Dear leader, are you the shining light in the darkness?


"A shout-out to all Commander-in-Chief’s”

Words by Klavs Valskov

Purpose-driven companies attract the biggest talents, have the most passionate customers, and change the world. They instantly impact our daily lives and contribute to a better and brighter future for all. But their rate of success is depended on how well the leaders manage to communicate, stay credible, and – essentially – mobilize their most important asset: the employees.

2017 and 2018 were tough times for a tech industry that otherwise has rolled out success after success in the past decade and now constitutes the elite of the world's most powerful brands. But numerous sex scandals, lack of diversity accept, and unethical behaviour on the verge of law have tarnished its reputation causing huge trust gaps.

Who’s to blame? Well, top management might be a good place to start pointing some fingers.

In 2017, co-founder of ride-hailing firm Uber Travis Kalanick were forced to resign under investor pressure after a string of scandals, including accusations of sexual harassment and discrimination. Some of the company's leading women resigned in sympathy and left the fast-progressive company in a vacuum through most of the year leaving important market shares available for its biggest competitor, Lyft.

In mid 2018, Amazon employees went on a strike due to crappy working conditions. The case followed an episode where employees fell asleep standing and got their bathroom breaks timed all while the management defused the issues behind closed doors. The mass media pressure ultimately forced top boss Jeff Bezos to publicly promise change.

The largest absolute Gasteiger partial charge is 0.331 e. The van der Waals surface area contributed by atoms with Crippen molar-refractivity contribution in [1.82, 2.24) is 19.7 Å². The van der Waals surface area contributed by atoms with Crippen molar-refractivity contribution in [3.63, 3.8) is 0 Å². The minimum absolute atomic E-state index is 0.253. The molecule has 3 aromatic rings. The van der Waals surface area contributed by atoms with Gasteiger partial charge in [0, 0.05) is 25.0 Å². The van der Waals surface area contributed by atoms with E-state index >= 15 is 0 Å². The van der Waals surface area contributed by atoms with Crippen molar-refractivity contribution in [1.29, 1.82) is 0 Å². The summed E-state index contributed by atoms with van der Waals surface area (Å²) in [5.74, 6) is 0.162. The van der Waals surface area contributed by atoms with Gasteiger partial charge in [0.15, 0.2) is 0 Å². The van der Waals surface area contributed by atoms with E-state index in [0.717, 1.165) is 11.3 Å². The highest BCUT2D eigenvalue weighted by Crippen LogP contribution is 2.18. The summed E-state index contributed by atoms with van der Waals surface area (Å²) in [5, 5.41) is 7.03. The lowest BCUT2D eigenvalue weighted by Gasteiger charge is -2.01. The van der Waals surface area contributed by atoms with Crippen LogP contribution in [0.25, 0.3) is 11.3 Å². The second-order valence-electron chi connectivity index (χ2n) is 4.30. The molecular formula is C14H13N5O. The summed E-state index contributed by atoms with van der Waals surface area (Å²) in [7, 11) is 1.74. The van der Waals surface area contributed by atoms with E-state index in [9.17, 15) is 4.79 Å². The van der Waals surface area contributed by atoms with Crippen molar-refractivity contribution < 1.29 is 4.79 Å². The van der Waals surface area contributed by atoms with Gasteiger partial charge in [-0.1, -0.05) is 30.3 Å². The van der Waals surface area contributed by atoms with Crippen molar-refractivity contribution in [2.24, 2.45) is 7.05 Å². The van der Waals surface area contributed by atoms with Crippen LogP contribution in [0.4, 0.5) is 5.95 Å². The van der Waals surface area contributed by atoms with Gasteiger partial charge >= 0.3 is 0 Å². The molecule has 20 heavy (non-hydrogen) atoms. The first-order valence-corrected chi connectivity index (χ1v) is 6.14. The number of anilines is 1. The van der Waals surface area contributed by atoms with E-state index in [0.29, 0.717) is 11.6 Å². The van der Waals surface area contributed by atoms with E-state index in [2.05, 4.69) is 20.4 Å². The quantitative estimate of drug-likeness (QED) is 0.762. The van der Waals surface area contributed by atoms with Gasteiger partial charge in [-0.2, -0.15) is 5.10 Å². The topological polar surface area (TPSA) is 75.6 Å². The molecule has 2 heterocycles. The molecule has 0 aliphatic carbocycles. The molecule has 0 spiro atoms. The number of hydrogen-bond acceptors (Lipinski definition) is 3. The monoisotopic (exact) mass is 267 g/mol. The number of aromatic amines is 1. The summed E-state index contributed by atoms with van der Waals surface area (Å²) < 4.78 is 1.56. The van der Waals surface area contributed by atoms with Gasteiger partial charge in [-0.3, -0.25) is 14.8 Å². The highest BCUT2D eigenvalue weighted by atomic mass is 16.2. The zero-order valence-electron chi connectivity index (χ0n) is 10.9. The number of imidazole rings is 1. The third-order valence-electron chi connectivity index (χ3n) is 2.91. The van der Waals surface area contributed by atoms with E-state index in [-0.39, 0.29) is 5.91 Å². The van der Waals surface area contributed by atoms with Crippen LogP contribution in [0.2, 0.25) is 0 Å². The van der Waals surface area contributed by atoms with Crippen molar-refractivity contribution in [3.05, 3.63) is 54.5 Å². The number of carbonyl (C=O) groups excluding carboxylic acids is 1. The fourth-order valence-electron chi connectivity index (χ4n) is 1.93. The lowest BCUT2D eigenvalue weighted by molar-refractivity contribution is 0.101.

And finally, we have the compromising stories about Tesla mogul Elon Musk and his clumsy Twitter habits. First, he accused a diver, who helped rescue boys trapped in a flooded cave in Thailand, of being a “pedo”; then he tweeted about considering removing his company from the bond market. Both cases left behind the impression of a stressed man – and probably a stressed company.

But what damage has exactly been done? Aren’t such examples just passing stuff? I mean, employees sure have other things to worry about than management behaviour and whether doubts are being made about the company's higher purpose?

It seems like we need to approach the subject in a serious manner.

A study from Harvard Business Review shows that if employees find meaning and feel part of a higher purpose, their job satisfaction is doubled – and they are three times more likely to stay employed. This purpose driven approach is not just a factor in the battle for the best and brightest people. 9 out of 10 consumers would change brand if a competing brand of equal price and quality was purpose-driven.

When purpose-driven companies are capable of motivating employees and have a higher customer satisfaction rate, value is created. For a decade, Harvard professors John Kotter and James Heskett have studied how value and purpose driven companies simply outperform their rivals in regard to stock prices.

The management’s ability to communicate the company purpose and fulfil it through a consistent behaviour is therefore of crucial importance.

So, how do you perform leadership?